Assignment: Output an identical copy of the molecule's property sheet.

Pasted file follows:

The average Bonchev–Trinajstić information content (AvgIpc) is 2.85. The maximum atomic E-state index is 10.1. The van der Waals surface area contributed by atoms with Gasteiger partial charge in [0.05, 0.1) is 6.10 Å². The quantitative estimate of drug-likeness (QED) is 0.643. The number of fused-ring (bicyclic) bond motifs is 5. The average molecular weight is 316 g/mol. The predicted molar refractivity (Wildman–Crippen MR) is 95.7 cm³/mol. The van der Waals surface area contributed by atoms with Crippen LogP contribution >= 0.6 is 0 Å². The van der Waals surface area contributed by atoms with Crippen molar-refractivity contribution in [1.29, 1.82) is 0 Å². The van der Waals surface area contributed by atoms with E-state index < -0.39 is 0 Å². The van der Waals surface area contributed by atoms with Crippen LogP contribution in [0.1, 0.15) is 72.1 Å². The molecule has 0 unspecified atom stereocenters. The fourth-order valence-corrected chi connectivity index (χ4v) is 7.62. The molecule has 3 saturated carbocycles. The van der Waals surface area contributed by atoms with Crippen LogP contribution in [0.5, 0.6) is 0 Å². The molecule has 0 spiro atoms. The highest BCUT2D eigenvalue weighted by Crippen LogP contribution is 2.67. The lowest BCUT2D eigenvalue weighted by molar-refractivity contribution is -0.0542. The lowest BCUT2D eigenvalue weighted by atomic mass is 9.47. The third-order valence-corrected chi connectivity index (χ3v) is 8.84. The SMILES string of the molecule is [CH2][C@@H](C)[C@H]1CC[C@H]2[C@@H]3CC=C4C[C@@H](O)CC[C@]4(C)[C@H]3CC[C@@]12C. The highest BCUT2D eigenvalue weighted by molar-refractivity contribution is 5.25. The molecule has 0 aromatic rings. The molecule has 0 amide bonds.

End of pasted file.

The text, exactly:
The average Bonchev–Trinajstić information content (AvgIpc) is 2.85. The maximum atomic E-state index is 10.1. The van der Waals surface area contributed by atoms with Gasteiger partial charge in [0.05, 0.1) is 6.10 Å². The quantitative estimate of drug-likeness (QED) is 0.643. The number of fused-ring (bicyclic) bond motifs is 5. The average molecular weight is 316 g/mol. The predicted molar refractivity (Wildman–Crippen MR) is 95.7 cm³/mol. The van der Waals surface area contributed by atoms with Crippen LogP contribution >= 0.6 is 0 Å². The van der Waals surface area contributed by atoms with Crippen molar-refractivity contribution in [1.29, 1.82) is 0 Å². The van der Waals surface area contributed by atoms with E-state index < -0.39 is 0 Å². The van der Waals surface area contributed by atoms with Crippen LogP contribution in [0.1, 0.15) is 72.1 Å². The molecule has 0 unspecified atom stereocenters. The fourth-order valence-corrected chi connectivity index (χ4v) is 7.62. The molecule has 3 saturated carbocycles. The van der Waals surface area contributed by atoms with Crippen LogP contribution in [0.5, 0.6) is 0 Å². The molecule has 0 spiro atoms. The highest BCUT2D eigenvalue weighted by Crippen LogP contribution is 2.67. The lowest BCUT2D eigenvalue weighted by molar-refractivity contribution is -0.0542. The lowest BCUT2D eigenvalue weighted by atomic mass is 9.47. The third-order valence-corrected chi connectivity index (χ3v) is 8.84. The SMILES string of the molecule is [CH2][C@@H](C)[C@H]1CC[C@H]2[C@@H]3CC=C4C[C@@H](O)CC[C@]4(C)[C@H]3CC[C@@]12C. The highest BCUT2D eigenvalue weighted by molar-refractivity contribution is 5.25. The molecule has 0 aromatic rings. The molecule has 0 amide bonds.